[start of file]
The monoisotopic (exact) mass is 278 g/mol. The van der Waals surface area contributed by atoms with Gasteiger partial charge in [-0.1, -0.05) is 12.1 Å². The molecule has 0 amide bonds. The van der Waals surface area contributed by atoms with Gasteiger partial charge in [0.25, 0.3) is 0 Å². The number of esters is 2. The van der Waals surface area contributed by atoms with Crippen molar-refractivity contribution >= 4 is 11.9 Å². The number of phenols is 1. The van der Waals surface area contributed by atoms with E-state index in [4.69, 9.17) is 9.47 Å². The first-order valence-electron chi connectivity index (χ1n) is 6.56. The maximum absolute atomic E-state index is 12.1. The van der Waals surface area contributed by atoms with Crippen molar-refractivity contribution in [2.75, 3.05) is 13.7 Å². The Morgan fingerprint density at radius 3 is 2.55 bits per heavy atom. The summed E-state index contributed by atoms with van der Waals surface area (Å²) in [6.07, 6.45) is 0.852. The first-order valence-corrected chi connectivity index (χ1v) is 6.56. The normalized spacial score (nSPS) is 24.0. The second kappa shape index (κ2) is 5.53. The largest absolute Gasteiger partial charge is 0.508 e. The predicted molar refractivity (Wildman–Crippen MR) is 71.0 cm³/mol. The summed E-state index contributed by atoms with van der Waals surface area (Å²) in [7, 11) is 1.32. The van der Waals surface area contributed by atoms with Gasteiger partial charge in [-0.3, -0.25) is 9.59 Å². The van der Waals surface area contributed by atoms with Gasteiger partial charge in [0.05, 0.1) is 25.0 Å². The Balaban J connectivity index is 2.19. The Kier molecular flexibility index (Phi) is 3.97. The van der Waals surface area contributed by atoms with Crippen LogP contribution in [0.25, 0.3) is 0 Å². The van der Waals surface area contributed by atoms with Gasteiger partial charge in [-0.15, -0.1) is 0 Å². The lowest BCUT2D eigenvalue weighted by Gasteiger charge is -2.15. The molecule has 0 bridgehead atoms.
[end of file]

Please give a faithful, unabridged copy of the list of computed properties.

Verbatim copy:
The monoisotopic (exact) mass is 278 g/mol. The van der Waals surface area contributed by atoms with Gasteiger partial charge in [-0.1, -0.05) is 12.1 Å². The molecule has 0 amide bonds. The van der Waals surface area contributed by atoms with Gasteiger partial charge in [0.25, 0.3) is 0 Å². The number of esters is 2. The van der Waals surface area contributed by atoms with Crippen molar-refractivity contribution >= 4 is 11.9 Å². The number of phenols is 1. The van der Waals surface area contributed by atoms with E-state index in [4.69, 9.17) is 9.47 Å². The first-order valence-electron chi connectivity index (χ1n) is 6.56. The maximum absolute atomic E-state index is 12.1. The van der Waals surface area contributed by atoms with Crippen molar-refractivity contribution in [2.75, 3.05) is 13.7 Å². The Morgan fingerprint density at radius 3 is 2.55 bits per heavy atom. The summed E-state index contributed by atoms with van der Waals surface area (Å²) in [6.07, 6.45) is 0.852. The first-order valence-corrected chi connectivity index (χ1v) is 6.56. The normalized spacial score (nSPS) is 24.0. The second kappa shape index (κ2) is 5.53. The largest absolute Gasteiger partial charge is 0.508 e. The predicted molar refractivity (Wildman–Crippen MR) is 71.0 cm³/mol. The summed E-state index contributed by atoms with van der Waals surface area (Å²) in [7, 11) is 1.32. The van der Waals surface area contributed by atoms with Gasteiger partial charge in [-0.3, -0.25) is 9.59 Å². The van der Waals surface area contributed by atoms with Gasteiger partial charge in [0.05, 0.1) is 25.0 Å². The Balaban J connectivity index is 2.19. The Kier molecular flexibility index (Phi) is 3.97. The van der Waals surface area contributed by atoms with Crippen LogP contribution in [0.25, 0.3) is 0 Å². The van der Waals surface area contributed by atoms with Gasteiger partial charge in [-0.15, -0.1) is 0 Å². The lowest BCUT2D eigenvalue weighted by Gasteiger charge is -2.15. The molecule has 0 bridgehead atoms.